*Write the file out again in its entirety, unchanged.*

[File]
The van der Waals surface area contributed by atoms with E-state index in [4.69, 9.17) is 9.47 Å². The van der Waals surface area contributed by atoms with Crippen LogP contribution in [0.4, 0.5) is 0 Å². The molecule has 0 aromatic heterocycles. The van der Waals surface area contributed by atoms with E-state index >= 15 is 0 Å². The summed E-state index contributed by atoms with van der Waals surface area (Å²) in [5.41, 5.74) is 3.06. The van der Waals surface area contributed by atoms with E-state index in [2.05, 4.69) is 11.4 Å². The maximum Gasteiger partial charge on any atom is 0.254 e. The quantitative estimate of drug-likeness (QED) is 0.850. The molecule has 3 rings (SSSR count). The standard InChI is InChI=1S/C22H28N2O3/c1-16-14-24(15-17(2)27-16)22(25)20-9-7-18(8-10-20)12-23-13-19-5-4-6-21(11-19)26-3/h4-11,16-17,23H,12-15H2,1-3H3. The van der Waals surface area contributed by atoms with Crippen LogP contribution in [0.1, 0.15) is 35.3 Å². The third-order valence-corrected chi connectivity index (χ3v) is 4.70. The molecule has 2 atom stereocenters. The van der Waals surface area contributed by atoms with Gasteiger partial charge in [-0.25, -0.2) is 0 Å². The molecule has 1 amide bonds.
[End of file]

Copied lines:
The van der Waals surface area contributed by atoms with E-state index in [4.69, 9.17) is 9.47 Å². The van der Waals surface area contributed by atoms with Crippen LogP contribution in [0.4, 0.5) is 0 Å². The molecule has 0 aromatic heterocycles. The van der Waals surface area contributed by atoms with E-state index >= 15 is 0 Å². The summed E-state index contributed by atoms with van der Waals surface area (Å²) in [5.41, 5.74) is 3.06. The van der Waals surface area contributed by atoms with E-state index in [2.05, 4.69) is 11.4 Å². The maximum Gasteiger partial charge on any atom is 0.254 e. The quantitative estimate of drug-likeness (QED) is 0.850. The molecule has 3 rings (SSSR count). The standard InChI is InChI=1S/C22H28N2O3/c1-16-14-24(15-17(2)27-16)22(25)20-9-7-18(8-10-20)12-23-13-19-5-4-6-21(11-19)26-3/h4-11,16-17,23H,12-15H2,1-3H3. The van der Waals surface area contributed by atoms with Crippen LogP contribution in [0.1, 0.15) is 35.3 Å². The third-order valence-corrected chi connectivity index (χ3v) is 4.70. The molecule has 2 atom stereocenters. The van der Waals surface area contributed by atoms with Gasteiger partial charge in [-0.25, -0.2) is 0 Å². The molecule has 1 amide bonds.